India’s school lunch deaths are a grim warning for its massive new food program

Children in Bihar, India eat a free school lunch.
Children in Bihar, India eat a free school lunch.
Image: AP/Manish Bhandari
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Soon after starting to eat the familiar lunch of rice, lentils and potatoes, some kids started to vomit and collapse. Within hours, about two dozen were dead.

The poisoning deaths of poor schoolchildren in India’s impoverished state of Bihar this week has provoked riots and sparked fierce debate about the value of the country’s far-reaching school meals program, and triggered a familiar round of finger-pointing among politicians and officials.

What hasn’t been addressed is how India’s government hopes to avoid repeating this tragedy as it rolls out a much grander food initiative. The school program currently feeds about 110 million students, but India’s pending $21 billion food security program is designed to feed a staggering 800 million—the largest of its kind in the world, by far.

So far, the ambitious scope of the National Food Security Ordinance, which was passed by the Cabinet in June and must be ratified in the current session of Parliament to become a law, seems only to be matched by  the government’s unpreparedness to actually execute it.

The NFSO’s most attention-grabbing component has been the distribution of subsidized grain to 67% of the country’s population. But as development economists like Jean Dreze have noted, that is largely a restructuring and expansion of an existing program (one which is so inefficient that in some areas 100 percent of the food earmarked for the poor is stolen before reaching them.)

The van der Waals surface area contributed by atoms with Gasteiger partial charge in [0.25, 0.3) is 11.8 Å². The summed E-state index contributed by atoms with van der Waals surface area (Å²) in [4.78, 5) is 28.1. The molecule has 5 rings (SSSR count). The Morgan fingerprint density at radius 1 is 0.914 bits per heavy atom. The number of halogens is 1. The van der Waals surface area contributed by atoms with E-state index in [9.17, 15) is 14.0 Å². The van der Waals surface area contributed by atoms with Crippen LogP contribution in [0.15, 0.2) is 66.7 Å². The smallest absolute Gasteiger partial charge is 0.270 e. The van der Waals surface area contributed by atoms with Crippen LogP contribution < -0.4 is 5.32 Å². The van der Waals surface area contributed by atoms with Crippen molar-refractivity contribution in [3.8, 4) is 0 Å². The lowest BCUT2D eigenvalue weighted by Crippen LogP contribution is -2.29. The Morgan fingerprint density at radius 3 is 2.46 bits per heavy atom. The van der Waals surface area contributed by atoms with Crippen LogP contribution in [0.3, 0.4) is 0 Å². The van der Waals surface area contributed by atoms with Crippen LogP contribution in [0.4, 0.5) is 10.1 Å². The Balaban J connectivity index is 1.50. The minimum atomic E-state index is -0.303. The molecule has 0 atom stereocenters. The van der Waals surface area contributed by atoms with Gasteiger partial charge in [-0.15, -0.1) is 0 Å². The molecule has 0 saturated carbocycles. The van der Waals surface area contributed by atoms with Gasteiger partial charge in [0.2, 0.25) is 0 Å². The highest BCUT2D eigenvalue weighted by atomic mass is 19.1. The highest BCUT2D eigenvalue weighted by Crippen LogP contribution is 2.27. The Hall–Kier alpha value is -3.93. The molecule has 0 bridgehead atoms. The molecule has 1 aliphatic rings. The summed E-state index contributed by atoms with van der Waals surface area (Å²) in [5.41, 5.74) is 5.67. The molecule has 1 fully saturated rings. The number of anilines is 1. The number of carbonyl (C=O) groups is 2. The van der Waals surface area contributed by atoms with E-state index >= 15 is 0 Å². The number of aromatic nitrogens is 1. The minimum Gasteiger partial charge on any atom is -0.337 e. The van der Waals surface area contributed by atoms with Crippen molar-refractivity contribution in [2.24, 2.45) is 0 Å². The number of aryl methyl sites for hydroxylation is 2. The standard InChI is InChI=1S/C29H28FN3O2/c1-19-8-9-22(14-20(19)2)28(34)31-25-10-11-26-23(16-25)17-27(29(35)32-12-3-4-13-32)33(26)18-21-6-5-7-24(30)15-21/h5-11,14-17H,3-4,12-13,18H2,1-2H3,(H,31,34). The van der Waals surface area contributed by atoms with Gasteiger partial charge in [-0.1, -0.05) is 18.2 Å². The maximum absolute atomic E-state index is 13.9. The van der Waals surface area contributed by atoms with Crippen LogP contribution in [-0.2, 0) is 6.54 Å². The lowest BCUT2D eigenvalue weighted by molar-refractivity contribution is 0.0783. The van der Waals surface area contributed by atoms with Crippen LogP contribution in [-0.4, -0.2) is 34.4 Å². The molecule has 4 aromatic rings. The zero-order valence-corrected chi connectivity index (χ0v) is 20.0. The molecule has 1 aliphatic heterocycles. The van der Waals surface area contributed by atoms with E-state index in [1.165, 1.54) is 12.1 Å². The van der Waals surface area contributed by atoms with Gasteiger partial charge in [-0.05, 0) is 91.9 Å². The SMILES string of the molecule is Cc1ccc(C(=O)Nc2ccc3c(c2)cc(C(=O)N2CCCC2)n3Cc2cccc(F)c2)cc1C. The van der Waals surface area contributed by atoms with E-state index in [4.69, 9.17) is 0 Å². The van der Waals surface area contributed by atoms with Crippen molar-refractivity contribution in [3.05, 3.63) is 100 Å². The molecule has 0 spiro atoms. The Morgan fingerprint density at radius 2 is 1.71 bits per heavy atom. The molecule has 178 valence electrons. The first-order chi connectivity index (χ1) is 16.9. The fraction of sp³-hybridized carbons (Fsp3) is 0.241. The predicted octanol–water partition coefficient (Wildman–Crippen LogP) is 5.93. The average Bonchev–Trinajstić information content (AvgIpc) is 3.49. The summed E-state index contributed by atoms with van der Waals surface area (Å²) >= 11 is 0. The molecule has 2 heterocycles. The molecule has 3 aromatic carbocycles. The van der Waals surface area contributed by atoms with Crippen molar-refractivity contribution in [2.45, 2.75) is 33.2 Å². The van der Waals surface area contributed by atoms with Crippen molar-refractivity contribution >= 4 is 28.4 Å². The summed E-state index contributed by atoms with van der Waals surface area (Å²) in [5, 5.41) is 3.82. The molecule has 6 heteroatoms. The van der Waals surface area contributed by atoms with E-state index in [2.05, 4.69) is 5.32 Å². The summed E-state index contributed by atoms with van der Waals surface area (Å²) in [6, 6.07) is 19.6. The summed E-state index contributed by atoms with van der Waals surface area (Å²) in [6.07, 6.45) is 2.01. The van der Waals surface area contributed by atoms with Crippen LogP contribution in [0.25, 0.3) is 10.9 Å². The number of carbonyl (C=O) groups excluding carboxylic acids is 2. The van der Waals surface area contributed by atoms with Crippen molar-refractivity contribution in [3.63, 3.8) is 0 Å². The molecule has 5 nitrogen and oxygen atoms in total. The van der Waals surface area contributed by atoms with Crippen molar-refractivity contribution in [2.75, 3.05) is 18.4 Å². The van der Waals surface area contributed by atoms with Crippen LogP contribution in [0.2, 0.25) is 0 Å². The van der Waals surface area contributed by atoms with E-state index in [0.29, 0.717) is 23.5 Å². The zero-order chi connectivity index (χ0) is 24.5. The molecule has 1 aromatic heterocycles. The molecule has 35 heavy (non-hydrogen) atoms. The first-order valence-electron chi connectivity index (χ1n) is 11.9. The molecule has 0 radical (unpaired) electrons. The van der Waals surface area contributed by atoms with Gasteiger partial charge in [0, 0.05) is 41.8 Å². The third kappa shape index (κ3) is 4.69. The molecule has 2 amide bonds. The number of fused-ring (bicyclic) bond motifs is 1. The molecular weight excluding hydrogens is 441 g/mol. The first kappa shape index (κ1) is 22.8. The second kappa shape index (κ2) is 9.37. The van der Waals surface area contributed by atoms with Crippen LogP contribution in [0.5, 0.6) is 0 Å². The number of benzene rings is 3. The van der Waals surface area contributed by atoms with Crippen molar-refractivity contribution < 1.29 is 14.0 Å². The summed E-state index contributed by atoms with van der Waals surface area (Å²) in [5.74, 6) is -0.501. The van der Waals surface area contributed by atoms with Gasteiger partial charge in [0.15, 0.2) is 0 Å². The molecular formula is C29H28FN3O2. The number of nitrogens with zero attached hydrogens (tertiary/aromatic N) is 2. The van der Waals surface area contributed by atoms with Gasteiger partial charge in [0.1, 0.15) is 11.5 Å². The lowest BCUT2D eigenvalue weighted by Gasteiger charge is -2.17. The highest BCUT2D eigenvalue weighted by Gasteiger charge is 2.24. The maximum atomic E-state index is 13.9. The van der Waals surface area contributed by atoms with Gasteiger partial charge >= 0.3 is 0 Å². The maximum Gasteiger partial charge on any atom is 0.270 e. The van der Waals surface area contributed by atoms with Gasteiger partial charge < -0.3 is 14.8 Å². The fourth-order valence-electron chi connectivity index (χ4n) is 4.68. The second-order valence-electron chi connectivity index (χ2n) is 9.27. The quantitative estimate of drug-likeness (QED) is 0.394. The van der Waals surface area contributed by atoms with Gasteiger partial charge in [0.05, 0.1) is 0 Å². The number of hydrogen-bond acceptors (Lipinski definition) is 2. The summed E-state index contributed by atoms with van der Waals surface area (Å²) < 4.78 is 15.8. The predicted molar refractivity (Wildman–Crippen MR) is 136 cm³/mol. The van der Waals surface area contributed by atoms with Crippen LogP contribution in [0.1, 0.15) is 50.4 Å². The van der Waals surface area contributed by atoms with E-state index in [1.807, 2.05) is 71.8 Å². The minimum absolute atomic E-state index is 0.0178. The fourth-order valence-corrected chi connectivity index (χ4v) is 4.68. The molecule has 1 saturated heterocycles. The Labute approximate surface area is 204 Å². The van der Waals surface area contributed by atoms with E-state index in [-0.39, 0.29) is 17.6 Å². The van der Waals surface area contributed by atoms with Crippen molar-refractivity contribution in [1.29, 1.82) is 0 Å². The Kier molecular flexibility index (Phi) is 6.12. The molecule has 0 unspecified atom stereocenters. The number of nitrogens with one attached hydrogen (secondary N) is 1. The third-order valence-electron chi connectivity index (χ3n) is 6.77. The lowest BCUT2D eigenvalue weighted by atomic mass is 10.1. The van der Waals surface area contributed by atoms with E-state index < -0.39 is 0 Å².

Much more important, he argues, and in some ways more ambitious is the massive expansion of cooked food programs, including guaranteed meals for all pregnant women and mothers with children up to six months of age, free meals for all children from six months to six years old, and free meals for any government school children from six to 14 years and for any children considered malnourished.

However, these cooked meal programs are almost completely unregulated, and the tragedy of the Bihar poisonings shows how dangerous that can be. Although investigations are still underway, early indicators are that the deaths were caused by  improper food storage: a container that was being used to store cooking oil may have previously held insecticide, officials said.

Food storage is an already endemic issue plaguing India’s food distribution to the poor. Millions of tons of grains earmarked are infested with vermin or rot before they reach the needy.

Earlier this week, India’s finance minister, P. Chidambaram, assured reporters that almost all states were ready to implement the food program. Before India expands free meals to millions more, the government had better be sure he’s right.